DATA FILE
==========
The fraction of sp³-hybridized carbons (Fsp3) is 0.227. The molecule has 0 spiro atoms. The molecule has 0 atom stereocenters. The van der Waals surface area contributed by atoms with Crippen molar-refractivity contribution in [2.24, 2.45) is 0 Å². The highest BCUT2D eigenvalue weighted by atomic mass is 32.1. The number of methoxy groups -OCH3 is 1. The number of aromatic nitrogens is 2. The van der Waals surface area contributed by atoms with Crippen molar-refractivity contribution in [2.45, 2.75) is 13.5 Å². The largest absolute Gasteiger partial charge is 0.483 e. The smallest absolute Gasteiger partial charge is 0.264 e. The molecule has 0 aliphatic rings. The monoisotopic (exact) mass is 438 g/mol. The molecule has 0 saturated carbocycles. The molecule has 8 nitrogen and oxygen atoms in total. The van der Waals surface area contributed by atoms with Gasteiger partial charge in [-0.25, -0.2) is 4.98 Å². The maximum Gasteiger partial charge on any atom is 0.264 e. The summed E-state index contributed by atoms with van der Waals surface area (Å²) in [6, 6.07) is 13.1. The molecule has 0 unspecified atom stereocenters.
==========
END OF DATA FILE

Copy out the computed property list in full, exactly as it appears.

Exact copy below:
The fraction of sp³-hybridized carbons (Fsp3) is 0.227. The molecule has 0 spiro atoms. The molecule has 0 atom stereocenters. The van der Waals surface area contributed by atoms with Crippen molar-refractivity contribution in [2.24, 2.45) is 0 Å². The highest BCUT2D eigenvalue weighted by atomic mass is 32.1. The number of methoxy groups -OCH3 is 1. The number of aromatic nitrogens is 2. The van der Waals surface area contributed by atoms with Crippen molar-refractivity contribution in [2.45, 2.75) is 13.5 Å². The largest absolute Gasteiger partial charge is 0.483 e. The smallest absolute Gasteiger partial charge is 0.264 e. The molecule has 0 aliphatic rings. The monoisotopic (exact) mass is 438 g/mol. The molecule has 0 saturated carbocycles. The molecule has 8 nitrogen and oxygen atoms in total. The van der Waals surface area contributed by atoms with Gasteiger partial charge in [-0.25, -0.2) is 4.98 Å². The maximum Gasteiger partial charge on any atom is 0.264 e. The summed E-state index contributed by atoms with van der Waals surface area (Å²) in [6, 6.07) is 13.1. The molecule has 0 unspecified atom stereocenters.